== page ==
Safe buildings require good construction practice, and Asean is slowly implementing consistent standards, says Bill Jones of the Royal Institution of Chartered Surveyors
What would you class as RICS’s biggest successes in Southeast Asia?
If you’ve heard about the work we’ve done in Cambodia, we’ve been working on assisting the government and other stakeholders to rewrite the building and fire regulation codes. We’re playing an ongoing role there, so that the country has the right regulations in place in construction, and we’re also aiming to produce professionals of the highest standards who adhere to those standards and regulations.
What innovations in building design and standards could be particularly useful for Southeast Asia?
We work closely with architects and developers to try and promote green building design. We’re also looking at sustainable cities and the role our members can play to make cities more viable, more enjoyable to live in and better planned with better infrastructure – so that the majority of people’s lives aren’t spent sitting in cars or on public transport.
How does the region’s growing population affect building and architecture?
There is a skills shortage when it comes to the construction of homes for people, and with a growing population there’s going to be a massive boom in developments to house them. Meanwhile, increasing urbanisation will require a real focus on cities and how they can be better structured and managed.
One of our big challenges is trying to find people with the right skills to work in the construction and real estate industries, so there’s a massive role to play over the next 20 to 30 years. We need to take action now, and a key area is implementing technology, such as building information modelling [an intelligent 3D model-based process for the planning, design, construction and management of buildings], which is becoming a tool of increasing importance.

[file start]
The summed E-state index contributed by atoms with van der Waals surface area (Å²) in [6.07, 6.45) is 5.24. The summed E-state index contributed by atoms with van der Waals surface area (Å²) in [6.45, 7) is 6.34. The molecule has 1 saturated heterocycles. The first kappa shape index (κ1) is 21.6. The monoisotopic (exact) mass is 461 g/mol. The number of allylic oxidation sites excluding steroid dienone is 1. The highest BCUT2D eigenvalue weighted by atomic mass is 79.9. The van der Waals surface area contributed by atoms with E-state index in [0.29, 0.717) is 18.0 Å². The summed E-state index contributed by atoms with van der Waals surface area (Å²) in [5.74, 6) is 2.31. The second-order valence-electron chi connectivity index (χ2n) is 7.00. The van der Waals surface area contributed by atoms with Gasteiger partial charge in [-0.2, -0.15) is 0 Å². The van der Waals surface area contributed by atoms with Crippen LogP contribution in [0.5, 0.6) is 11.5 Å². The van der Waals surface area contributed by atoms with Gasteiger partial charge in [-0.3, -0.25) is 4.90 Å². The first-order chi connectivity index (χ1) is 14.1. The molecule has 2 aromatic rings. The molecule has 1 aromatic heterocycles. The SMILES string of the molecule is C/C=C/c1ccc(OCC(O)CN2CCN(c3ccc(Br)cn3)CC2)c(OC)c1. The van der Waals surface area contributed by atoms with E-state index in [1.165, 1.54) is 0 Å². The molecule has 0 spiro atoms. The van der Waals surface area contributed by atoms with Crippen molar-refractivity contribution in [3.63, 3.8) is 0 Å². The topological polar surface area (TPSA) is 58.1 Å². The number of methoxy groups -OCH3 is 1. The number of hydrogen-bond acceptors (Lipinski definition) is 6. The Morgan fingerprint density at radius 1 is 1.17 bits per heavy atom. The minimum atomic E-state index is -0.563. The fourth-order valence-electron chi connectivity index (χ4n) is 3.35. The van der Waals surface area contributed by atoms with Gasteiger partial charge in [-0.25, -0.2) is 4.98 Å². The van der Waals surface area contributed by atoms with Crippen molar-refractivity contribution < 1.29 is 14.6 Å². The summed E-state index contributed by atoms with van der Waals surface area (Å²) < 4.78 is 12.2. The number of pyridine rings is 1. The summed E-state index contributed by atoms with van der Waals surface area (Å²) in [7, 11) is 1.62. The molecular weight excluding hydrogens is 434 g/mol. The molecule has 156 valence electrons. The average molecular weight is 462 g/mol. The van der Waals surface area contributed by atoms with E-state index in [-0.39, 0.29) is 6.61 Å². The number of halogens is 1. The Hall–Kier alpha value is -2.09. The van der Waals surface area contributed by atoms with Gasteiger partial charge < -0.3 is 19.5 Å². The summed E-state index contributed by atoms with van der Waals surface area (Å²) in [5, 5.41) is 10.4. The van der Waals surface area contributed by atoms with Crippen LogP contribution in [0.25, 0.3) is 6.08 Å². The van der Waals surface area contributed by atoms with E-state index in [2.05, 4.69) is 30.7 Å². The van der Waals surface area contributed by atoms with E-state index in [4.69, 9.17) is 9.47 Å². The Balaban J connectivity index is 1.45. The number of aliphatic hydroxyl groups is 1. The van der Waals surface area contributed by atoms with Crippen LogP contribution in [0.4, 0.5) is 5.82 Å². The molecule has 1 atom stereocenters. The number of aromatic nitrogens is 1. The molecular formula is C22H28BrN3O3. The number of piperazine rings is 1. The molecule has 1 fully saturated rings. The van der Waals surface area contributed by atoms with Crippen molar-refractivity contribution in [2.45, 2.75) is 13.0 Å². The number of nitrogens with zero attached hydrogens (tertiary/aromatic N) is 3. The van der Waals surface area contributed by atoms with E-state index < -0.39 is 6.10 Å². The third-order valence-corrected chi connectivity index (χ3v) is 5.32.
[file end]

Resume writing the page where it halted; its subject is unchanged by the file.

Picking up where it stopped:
Would you say that the codes you try to implement are being enforced in countries properly?
It’s mixed. The challenge with international standards is that while they are adopted by organisations, governments tend to adopt local standards produced by local bodies. What we produce isn’t mandatory. So that’s the challenge, that’s the next step for us – to try and get international standards accepted by countries in tandem with local standards.
Is there a push within Southeast Asian countries to bring in standards across the board? And is there the political will to do this?
Certainly, if you look at the Asean secretariat and the fact that the economic community is being developed. All the things they are going to have to rely on will be linked principally to the development of a regional standard – but that regional standard will rely heavily on international standards.
There’s a whole mishmash of different standards in the different countries across Southeast Asia. You’ve got ten countries, as well as maybe one or two others who want to join Asean, that all have wide and varied standards, so there is a massive need for the Asean secretariat to pull it all together.
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